Bartok, For Children Vol. I, Play-Along: Post Seven (Nos. 36-40 Reaction)

Here we are. The final homestretch!  How many of you made it this far, as of this writing (Feb. 28, 2015)?  Even if you’re reading this at a later date, I hope you’ve had a chance to read all 40 pieces from Vol. I and that you discovered some new and interesting aspects about Bartok’s piano writing.  I know I did.  If you haven’t yet had a chance to read the entire set, please start HERE, move along at your own pace, and feel free to comment with your own observations/questions in the Comments section below.  There’s no absolute close to a Play-Along. Jump in anytime!

Quick-scan observations about Nos. 36-40:

  • All pieces are I (Intermediate) to LI (Late Intermediate) in level.
  • Continued use of variations form – A A’
  • Melody in the RH as usual, but two pieces incorporate melody in the LH
  • Extended range for both hands, with more LH involvement overall.
  • Continued use of chords to create a richer texture – either broken chords or 3 or 4-note blocked chords
  • Melodic figuration becomes more intricate with part-writing and voice leading concerns.
  • More virtuosity appears with dramatic differences in dynamics and tempi (EX:  extended cresc. or dim.; accelerando)

No. 36  – Drunkard’s Song

This is Nos. 34 through 36 played as a set (as intended).  Scroll to 1:03 for No. 36 only.  Effective student performance.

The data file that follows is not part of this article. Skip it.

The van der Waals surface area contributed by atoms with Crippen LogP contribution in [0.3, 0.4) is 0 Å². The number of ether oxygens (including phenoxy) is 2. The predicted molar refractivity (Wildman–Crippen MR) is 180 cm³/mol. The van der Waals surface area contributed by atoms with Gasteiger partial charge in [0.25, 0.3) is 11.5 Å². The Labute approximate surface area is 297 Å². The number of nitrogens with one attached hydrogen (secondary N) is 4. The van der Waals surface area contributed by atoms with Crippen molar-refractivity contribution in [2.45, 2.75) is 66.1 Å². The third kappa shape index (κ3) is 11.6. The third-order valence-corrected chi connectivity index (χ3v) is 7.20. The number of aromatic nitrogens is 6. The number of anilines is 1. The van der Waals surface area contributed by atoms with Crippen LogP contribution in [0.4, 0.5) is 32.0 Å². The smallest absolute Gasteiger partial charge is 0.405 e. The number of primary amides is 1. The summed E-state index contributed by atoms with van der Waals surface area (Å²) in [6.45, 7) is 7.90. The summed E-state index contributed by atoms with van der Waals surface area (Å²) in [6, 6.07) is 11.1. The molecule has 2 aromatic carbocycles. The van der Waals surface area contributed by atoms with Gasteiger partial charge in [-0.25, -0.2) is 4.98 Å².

Impressions While Playing:  This piece is one of the faster and more aggressive pieces seen so far in the set.  It’s also one of the richest in texture, with bolder dynamics and a wide range.  There’s only one measure of “calm” –m. 14 (with rallentando).

Teaching Value:  At this writing, I’m currently teaching Nos. 34, 35, and 36 as a set to a 10-year old boy at intermediate level.  He decided to start with this piece which was the one that instantly attracted him.  Despite the controversial title, I could see how a boy would be attracted to the masculine sound of this work.  The playing involved is bold and showy and yet it’s a short work that could be mastered in a relatively short amount of time.  It requires good control of the quick, rhythmic 4-note chords (mm. 3-4) and a student would need to prep for quick hand position changes throughout.  I like the fact that Bartok included all types of accents, tenutos, plus staccato and very specific pedalling indications — a lot for the student to take in and absorb.

Take Note:  Once again Bartok utilizes his favorite variations form seen so far in many of the pieces — A A’.  I really enjoyed his re-harmonization of the tune the second time.  His use of the C9 harmony in m. 9 creates depth and much different mood with the Key of B-flat Major at the center rather than the previous G minor.  I intend to discuss Bartok’s variation in harmony as my student gets his head wrapped around the notes.  If he can i.d. harmonies (chords), it will make it much easier for him to memorize the piece.